• contribute to building capacity.
  5. Intermediate Outcomes
    • well-informed decision-making regarding defence-related policy and issues;
    • well-informed decision-making concerning military operations;
    • advanced agenda (Canadian interests and values promoted abroad).
  6. Ultimate Outcome
    • Strategic planning, guidance and support to the successful conduct of CAF missions.
  7. Strategic Outcomes
    • Defence operations will improve domestic and international Peace, Stability, and Security.

Annex D—Evaluation Matrix

Table 13. Evaluation Matrix—Relevance

Table Summary:

The three evaluation questions related to relevance are listed in the left-hand column. Read across the rows to determine the indicators used to assess each evaluation question and the lines of evidence used for the indicators and questions. The columns for the lines of evidence indicate whether that particular line of evidence was used for each indicator.

 

Relevance
Evaluation Issues/Questions

Indicators

Program Data

Survey

Document Review

Key Informant Interviews

1.1 Is there an ongoing need for defence policy and diplomacy?

1.1.1 Evidence of continuing need for a Policy Group in relation with defence policy and diplomacy (importance of a Policy Group vs. risks in not having one)

Yes

No

Yes

Yes
(program staff, stakeholders)

1.1.2 Evidence of continuous need for international placements (vs. international situation/context)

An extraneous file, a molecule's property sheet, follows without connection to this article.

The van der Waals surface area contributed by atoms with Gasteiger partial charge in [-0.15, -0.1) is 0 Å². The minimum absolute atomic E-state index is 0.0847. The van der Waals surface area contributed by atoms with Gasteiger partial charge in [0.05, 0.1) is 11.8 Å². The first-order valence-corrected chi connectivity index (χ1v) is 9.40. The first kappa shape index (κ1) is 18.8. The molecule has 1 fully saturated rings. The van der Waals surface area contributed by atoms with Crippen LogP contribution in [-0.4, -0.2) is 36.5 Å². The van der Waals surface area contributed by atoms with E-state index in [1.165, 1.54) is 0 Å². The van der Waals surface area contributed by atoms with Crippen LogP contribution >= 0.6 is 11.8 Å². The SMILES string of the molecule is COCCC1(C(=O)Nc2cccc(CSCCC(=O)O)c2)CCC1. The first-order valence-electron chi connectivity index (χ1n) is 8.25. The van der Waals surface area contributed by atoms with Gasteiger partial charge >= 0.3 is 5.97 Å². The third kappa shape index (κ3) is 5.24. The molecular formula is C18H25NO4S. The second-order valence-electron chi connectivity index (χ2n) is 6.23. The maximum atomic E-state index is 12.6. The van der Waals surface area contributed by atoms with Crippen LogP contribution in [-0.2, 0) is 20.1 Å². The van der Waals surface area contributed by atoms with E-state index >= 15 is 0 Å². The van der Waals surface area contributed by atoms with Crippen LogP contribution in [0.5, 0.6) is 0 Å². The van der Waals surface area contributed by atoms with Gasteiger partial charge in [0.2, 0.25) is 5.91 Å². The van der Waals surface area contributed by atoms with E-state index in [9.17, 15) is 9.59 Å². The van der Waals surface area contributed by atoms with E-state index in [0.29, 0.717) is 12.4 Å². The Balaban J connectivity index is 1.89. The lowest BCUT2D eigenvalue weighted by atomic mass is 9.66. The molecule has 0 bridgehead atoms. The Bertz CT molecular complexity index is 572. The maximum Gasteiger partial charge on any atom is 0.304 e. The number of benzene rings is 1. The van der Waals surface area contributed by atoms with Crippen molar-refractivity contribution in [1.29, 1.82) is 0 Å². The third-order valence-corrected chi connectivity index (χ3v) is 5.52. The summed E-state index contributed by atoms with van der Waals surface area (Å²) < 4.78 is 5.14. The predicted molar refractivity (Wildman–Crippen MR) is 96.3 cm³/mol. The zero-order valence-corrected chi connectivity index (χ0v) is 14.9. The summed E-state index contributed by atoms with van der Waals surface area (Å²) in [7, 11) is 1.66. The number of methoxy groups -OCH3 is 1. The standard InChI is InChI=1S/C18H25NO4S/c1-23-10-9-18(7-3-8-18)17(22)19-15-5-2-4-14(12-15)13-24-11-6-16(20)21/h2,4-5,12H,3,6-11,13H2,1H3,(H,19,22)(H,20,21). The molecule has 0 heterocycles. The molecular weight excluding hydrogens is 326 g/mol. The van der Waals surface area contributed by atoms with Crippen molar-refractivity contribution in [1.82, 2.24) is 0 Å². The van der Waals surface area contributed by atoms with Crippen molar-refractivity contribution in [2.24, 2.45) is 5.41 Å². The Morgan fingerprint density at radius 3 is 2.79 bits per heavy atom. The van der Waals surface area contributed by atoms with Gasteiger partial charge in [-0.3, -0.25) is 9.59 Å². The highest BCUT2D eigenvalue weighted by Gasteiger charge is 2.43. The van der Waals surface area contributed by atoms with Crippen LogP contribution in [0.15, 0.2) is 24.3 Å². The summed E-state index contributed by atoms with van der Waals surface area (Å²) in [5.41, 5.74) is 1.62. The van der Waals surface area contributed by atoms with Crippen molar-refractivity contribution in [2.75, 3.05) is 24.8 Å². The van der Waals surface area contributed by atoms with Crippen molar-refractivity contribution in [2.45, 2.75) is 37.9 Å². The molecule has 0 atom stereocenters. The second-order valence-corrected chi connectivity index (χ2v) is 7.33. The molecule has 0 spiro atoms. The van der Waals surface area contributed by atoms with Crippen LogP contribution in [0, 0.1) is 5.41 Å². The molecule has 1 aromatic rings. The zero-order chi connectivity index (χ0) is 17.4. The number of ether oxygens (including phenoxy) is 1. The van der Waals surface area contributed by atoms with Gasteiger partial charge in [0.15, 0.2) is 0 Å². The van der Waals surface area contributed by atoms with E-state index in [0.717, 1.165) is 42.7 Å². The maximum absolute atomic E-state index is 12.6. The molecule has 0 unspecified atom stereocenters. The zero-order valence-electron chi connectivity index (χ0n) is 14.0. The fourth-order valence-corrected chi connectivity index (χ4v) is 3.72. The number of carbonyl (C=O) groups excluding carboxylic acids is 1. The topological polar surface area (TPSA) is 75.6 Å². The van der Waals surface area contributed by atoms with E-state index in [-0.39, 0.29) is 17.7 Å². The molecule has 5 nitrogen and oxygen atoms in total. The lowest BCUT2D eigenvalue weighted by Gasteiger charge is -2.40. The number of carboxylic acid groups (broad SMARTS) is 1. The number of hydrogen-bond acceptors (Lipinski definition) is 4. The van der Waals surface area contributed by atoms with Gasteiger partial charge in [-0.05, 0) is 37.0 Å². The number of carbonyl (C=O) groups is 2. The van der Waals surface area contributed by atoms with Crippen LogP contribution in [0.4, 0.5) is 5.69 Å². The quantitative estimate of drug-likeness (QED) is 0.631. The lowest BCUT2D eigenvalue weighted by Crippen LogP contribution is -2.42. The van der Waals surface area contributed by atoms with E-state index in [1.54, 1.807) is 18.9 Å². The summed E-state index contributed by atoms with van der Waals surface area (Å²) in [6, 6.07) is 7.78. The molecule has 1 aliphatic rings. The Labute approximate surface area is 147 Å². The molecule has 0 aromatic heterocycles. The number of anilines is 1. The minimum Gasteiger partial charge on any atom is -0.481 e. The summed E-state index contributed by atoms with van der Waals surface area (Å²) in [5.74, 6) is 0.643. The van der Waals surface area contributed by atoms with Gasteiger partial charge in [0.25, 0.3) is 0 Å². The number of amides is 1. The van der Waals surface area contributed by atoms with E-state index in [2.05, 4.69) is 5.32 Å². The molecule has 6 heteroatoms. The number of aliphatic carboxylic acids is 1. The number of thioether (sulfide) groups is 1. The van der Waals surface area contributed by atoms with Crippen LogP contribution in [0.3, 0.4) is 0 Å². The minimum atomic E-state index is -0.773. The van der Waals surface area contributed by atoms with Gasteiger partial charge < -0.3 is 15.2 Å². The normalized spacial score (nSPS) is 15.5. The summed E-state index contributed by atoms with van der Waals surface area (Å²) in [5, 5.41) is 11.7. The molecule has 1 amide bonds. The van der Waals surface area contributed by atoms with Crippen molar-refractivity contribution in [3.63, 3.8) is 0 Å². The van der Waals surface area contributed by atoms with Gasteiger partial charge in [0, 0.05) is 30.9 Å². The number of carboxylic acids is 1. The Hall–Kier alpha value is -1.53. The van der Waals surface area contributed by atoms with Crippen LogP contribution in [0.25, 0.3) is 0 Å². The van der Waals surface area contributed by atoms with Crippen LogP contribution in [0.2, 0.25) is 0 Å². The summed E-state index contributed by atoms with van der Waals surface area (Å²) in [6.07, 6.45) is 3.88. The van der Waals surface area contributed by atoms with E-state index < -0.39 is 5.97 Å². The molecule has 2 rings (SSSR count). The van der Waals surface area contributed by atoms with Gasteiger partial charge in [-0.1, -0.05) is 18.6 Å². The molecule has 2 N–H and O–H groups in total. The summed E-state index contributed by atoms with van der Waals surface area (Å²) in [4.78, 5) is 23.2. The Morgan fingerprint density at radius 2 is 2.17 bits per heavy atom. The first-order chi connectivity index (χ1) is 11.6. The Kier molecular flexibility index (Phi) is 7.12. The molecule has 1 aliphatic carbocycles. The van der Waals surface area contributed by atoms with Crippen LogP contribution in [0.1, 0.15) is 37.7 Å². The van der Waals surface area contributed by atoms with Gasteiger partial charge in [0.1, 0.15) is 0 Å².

Yes

No

Yes

Yes
(program staff, stakeholders)

1.1.3 Evidence of continuous need for the MTCP

Yes

No

Yes

Yes
(program staff)

1.2 Are the objectives of the DPD program consistent with Government of Canada and DND priorities?

1.2.1 Degree of alignment of Program components with Government of Canada priorities

Yes

No

Yes

No

1.2.2 Degree of alignment of Program components with DND strategic outcomes

Yes

No

Yes

No

1.3 Is it an appropriate role and/or responsibility of federal government (and DND specifically) to deliver defence policy and diplomacy?

1.3.1 Degree of alignment with federal jurisdiction and Government of Canada foreign policy

No

No

Yes

Yes
(program staff, stakeholders)

1.3.2 Evidence of support, complementarity or duplication within DND/CAF, and with Other Government Department initiatives and DFATD orientation

No

No

Yes

Yes
program staff, stakeholders)

Table 14. Evaluation Matrix—Performance (Effectiveness)

Table Summary:

The seven evaluation questions related to performance effectiveness of the outcomes are listed in the left-hand column. Read across the rows to determine the indicators used to assess each evaluation question and the lines of evidence used for the indicators and questions. The columns for the lines of evidence indicate whether that particular line of evidence was used for each indicator.

 

Performance: Achievement of Expected Outcomes (Effectiveness)
Evaluation Issues/Questions

Indicators

Program Data

Surveys

Document Review

Key Informant Interviews

2.1 To what extent is timely, quality advice and information on defence issues provided to senior stakeholders?

2.1.1 Degree of satisfaction of the stakeholders

No

No

No

No

2.1.2 Metrics on volume of key documents produced regarding Parliament, Cabinet and speeches